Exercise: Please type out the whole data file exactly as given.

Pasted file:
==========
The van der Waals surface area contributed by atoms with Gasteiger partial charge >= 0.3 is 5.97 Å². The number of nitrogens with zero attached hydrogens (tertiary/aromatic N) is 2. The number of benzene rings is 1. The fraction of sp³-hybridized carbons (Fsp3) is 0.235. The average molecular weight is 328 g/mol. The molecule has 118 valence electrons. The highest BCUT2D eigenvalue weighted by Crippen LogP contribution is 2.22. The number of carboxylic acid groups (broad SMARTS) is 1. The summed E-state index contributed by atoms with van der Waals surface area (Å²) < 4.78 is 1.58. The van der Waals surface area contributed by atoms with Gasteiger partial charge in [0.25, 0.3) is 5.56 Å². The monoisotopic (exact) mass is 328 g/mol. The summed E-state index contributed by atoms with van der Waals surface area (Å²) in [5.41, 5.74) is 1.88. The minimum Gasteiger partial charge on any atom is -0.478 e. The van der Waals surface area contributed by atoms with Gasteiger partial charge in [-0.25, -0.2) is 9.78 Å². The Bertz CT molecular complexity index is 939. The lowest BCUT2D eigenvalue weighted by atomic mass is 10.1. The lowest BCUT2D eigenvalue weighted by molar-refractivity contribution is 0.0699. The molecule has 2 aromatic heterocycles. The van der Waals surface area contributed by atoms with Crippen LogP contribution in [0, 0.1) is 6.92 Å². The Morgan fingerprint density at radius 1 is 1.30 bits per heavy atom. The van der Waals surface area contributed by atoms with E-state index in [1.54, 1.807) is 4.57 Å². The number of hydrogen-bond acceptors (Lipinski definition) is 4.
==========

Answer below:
The van der Waals surface area contributed by atoms with Gasteiger partial charge >= 0.3 is 5.97 Å². The number of nitrogens with zero attached hydrogens (tertiary/aromatic N) is 2. The number of benzene rings is 1. The fraction of sp³-hybridized carbons (Fsp3) is 0.235. The average molecular weight is 328 g/mol. The molecule has 118 valence electrons. The highest BCUT2D eigenvalue weighted by Crippen LogP contribution is 2.22. The number of carboxylic acid groups (broad SMARTS) is 1. The summed E-state index contributed by atoms with van der Waals surface area (Å²) < 4.78 is 1.58. The van der Waals surface area contributed by atoms with Gasteiger partial charge in [0.25, 0.3) is 5.56 Å². The monoisotopic (exact) mass is 328 g/mol. The summed E-state index contributed by atoms with van der Waals surface area (Å²) in [5.41, 5.74) is 1.88. The minimum Gasteiger partial charge on any atom is -0.478 e. The van der Waals surface area contributed by atoms with Gasteiger partial charge in [-0.25, -0.2) is 9.78 Å². The Bertz CT molecular complexity index is 939. The lowest BCUT2D eigenvalue weighted by atomic mass is 10.1. The lowest BCUT2D eigenvalue weighted by molar-refractivity contribution is 0.0699. The molecule has 2 aromatic heterocycles. The van der Waals surface area contributed by atoms with Crippen LogP contribution in [0, 0.1) is 6.92 Å². The Morgan fingerprint density at radius 1 is 1.30 bits per heavy atom. The van der Waals surface area contributed by atoms with E-state index in [1.54, 1.807) is 4.57 Å². The number of hydrogen-bond acceptors (Lipinski definition) is 4.